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Premiere: Watch Sameer Rahat Introspect in Varanasi for ‘Jo Bhi Hai’ Music Video

The Mumbai composer and producer’s just-released debut solo album ‘Aamad’ opens with the spoken word track

Anurag Tagat Apr 10, 2020

Mumbai-based artist Sameer Rahat. Photo: Tanmay Saxena

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After a solid year of touring and performing at intimate venues across the country, Mumbai poet, composer and producer Sameer Rahat knew that his debut album Aamad would concern itself with a prominent mood. “It’s given me the push to include songs like ‘Hum Kaun Thae,’ which is seven minutes long. The shows changed my perception of people just wanting to consume fast, three-minute songs,” he says.

The frontman of Urdu prog band Joshish has also been performing more blues rock material at other gigs, but Aamad is personal to the point that it’s vulnerable. Through the course of seven tracks – some of which are subtly arranged but also vehicles for his spoken word pieces – Rahat traverses different feelings following the end of a “profound relationship.” He adds, “The album is about how melody and melancholy is attached to certain places or people, they’ll come back to you and you’re not in control of that.” Songs like “Khat” and “Tasalli” convey painful realizations, while his adaptation of poet Jaun Elia’s “Hum Kaun Thae” is ornate in its use of horns. The stirring orchestral arrangements and sound design on “Chehre Gehre” and “Uss Paar” (featuring singer Rashmeet Kaur) all make Aamad a made-for-headphones listening experience, the flourishes seemingly evoking poignant singer-songwriters such as Nick Cave and more.

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Rahat, however, notes that one of his influences to make a record like Aamad was Irish singer-songwriter Damien Rice’s 2014 album My Favourite Faded Fantasy. “I was lucky enough to see Damien Rice last year and he was a huge impact in terms of recording. It gave me the courage to make longer songs and know that it’s okay to divert, like I’ve done on ‘Hum Kaun Thae’ and there’s a lot of sound design for people to let sink in that they’re hearing this poetry.” The two spoken word pieces on the album include “Khuda Hai Kya,” in which he rationalizes and “Jo Bhi Hai,” the opening track which now has a video. Directed by Tanmay Saxena, the layered visuals takes us to a wistful Rahat on the Ganga river in Varanasi, followed by shots of him wandering vast expanses at dawn, showing a hint of appreciation towards the end in his body language, perhaps signaling the way forward.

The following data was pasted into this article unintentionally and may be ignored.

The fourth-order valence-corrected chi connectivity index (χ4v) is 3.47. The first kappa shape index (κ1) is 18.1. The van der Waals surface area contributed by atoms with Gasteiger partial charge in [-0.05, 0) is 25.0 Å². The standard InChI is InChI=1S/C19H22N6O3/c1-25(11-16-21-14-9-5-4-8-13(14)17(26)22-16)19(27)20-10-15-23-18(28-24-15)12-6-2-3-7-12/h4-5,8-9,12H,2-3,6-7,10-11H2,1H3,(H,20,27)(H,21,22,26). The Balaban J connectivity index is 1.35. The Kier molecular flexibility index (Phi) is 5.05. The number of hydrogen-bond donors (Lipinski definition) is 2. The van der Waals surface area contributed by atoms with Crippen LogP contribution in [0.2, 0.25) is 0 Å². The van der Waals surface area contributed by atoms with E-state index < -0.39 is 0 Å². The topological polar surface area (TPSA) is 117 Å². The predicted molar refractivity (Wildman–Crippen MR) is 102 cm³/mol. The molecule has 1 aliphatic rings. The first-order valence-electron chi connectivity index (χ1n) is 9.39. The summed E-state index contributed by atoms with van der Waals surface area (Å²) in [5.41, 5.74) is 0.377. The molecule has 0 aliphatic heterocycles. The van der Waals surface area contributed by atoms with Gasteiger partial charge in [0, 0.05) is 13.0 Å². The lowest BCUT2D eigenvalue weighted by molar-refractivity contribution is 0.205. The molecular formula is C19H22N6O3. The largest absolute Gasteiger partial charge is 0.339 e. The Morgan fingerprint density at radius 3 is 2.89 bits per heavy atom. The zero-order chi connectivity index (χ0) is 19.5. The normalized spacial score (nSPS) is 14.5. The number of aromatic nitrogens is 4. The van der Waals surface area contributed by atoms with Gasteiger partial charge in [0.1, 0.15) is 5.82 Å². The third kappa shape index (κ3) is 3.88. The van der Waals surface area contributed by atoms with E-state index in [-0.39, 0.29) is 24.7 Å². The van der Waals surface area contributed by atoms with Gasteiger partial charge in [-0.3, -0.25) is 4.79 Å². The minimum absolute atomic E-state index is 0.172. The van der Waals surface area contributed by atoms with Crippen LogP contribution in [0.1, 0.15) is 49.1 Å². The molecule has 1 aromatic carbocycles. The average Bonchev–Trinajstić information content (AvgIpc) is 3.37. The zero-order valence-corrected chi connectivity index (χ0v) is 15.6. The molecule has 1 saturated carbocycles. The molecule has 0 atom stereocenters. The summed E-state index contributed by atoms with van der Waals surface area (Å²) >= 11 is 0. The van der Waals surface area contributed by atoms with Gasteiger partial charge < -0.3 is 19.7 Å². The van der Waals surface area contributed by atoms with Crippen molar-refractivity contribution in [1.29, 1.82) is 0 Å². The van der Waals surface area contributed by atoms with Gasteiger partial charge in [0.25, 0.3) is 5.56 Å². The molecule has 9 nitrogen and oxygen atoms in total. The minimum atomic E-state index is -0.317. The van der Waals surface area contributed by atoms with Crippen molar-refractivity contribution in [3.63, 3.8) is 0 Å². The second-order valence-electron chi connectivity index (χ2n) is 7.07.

While’s he composed music for film, ads and short-films, Aamad (first released via the New Artist Spotlight on Apple Music) creates a sonic imprint for Rahat, much like Joshish did with their album Ird-Gird in 2017. Working with an eight member choir and including a 16-piece horn section, the artist also enlisted production help from guitarist Mir Kashif Iqbal (from Bengaluru-based rock band Parvaaz, whose latest record Kun also features arrangements from Rahat). “All the lead guitars are played by him, all these melancholic guitars. You can imagine the songs I live with for 10 years, there’s no perspective from me left. So it was great to have him on board,” Rahat says with a laugh.

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While the tour plans have been cut short due to the global pandemic and national lockdown in India, Rahat has been doing a few virtual gigs. It might work to his advantage, considering the nature of Aamad. “After people have heard it in a quiet manner [at shows], they can go back, having had that intimate listening experience. That’s the idea.”

Watch the video for “Jo Bhi Hai” below. Stream the album on Apple Music and Spotify.

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